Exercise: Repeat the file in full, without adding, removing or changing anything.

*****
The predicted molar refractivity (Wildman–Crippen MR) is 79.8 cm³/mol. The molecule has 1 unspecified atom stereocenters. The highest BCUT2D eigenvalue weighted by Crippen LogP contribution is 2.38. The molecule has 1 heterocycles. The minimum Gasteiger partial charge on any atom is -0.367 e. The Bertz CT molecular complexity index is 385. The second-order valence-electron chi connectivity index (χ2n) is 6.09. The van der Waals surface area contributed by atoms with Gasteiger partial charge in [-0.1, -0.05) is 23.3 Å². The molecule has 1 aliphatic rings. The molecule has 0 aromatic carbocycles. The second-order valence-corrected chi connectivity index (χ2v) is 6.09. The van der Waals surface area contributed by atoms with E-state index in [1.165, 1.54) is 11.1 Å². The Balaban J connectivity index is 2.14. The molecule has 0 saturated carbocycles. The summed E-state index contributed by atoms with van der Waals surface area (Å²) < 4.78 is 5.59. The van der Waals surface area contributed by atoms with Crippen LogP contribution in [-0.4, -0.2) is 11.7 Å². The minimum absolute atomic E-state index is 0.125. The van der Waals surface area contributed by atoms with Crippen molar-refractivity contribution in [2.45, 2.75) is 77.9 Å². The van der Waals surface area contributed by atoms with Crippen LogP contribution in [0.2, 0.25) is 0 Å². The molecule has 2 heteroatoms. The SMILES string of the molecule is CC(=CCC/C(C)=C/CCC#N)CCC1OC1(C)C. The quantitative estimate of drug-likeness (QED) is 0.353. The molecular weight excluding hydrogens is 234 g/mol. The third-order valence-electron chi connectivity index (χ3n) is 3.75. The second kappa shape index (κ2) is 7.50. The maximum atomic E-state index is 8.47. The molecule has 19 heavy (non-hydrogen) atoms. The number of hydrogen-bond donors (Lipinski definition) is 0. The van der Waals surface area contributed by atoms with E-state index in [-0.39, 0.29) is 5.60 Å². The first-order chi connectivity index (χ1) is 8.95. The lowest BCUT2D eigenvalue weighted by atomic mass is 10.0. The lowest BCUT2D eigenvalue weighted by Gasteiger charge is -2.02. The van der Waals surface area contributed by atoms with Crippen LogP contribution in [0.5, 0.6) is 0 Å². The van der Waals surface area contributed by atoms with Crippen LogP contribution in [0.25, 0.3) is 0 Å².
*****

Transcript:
The predicted molar refractivity (Wildman–Crippen MR) is 79.8 cm³/mol. The molecule has 1 unspecified atom stereocenters. The highest BCUT2D eigenvalue weighted by Crippen LogP contribution is 2.38. The molecule has 1 heterocycles. The minimum Gasteiger partial charge on any atom is -0.367 e. The Bertz CT molecular complexity index is 385. The second-order valence-electron chi connectivity index (χ2n) is 6.09. The van der Waals surface area contributed by atoms with Gasteiger partial charge in [-0.1, -0.05) is 23.3 Å². The molecule has 1 aliphatic rings. The molecule has 0 aromatic carbocycles. The second-order valence-corrected chi connectivity index (χ2v) is 6.09. The van der Waals surface area contributed by atoms with E-state index in [1.165, 1.54) is 11.1 Å². The Balaban J connectivity index is 2.14. The molecule has 0 saturated carbocycles. The summed E-state index contributed by atoms with van der Waals surface area (Å²) < 4.78 is 5.59. The van der Waals surface area contributed by atoms with Crippen LogP contribution in [-0.4, -0.2) is 11.7 Å². The minimum absolute atomic E-state index is 0.125. The van der Waals surface area contributed by atoms with Crippen molar-refractivity contribution in [2.45, 2.75) is 77.9 Å². The van der Waals surface area contributed by atoms with Crippen LogP contribution in [0.2, 0.25) is 0 Å². The molecule has 2 heteroatoms. The SMILES string of the molecule is CC(=CCC/C(C)=C/CCC#N)CCC1OC1(C)C. The quantitative estimate of drug-likeness (QED) is 0.353. The molecular weight excluding hydrogens is 234 g/mol. The third-order valence-electron chi connectivity index (χ3n) is 3.75. The second kappa shape index (κ2) is 7.50. The maximum atomic E-state index is 8.47. The molecule has 19 heavy (non-hydrogen) atoms. The number of hydrogen-bond donors (Lipinski definition) is 0. The van der Waals surface area contributed by atoms with E-state index in [-0.39, 0.29) is 5.60 Å². The first-order chi connectivity index (χ1) is 8.95. The lowest BCUT2D eigenvalue weighted by atomic mass is 10.0. The lowest BCUT2D eigenvalue weighted by Gasteiger charge is -2.02. The van der Waals surface area contributed by atoms with Crippen LogP contribution in [0.5, 0.6) is 0 Å². The van der Waals surface area contributed by atoms with Crippen LogP contribution in [0.25, 0.3) is 0 Å².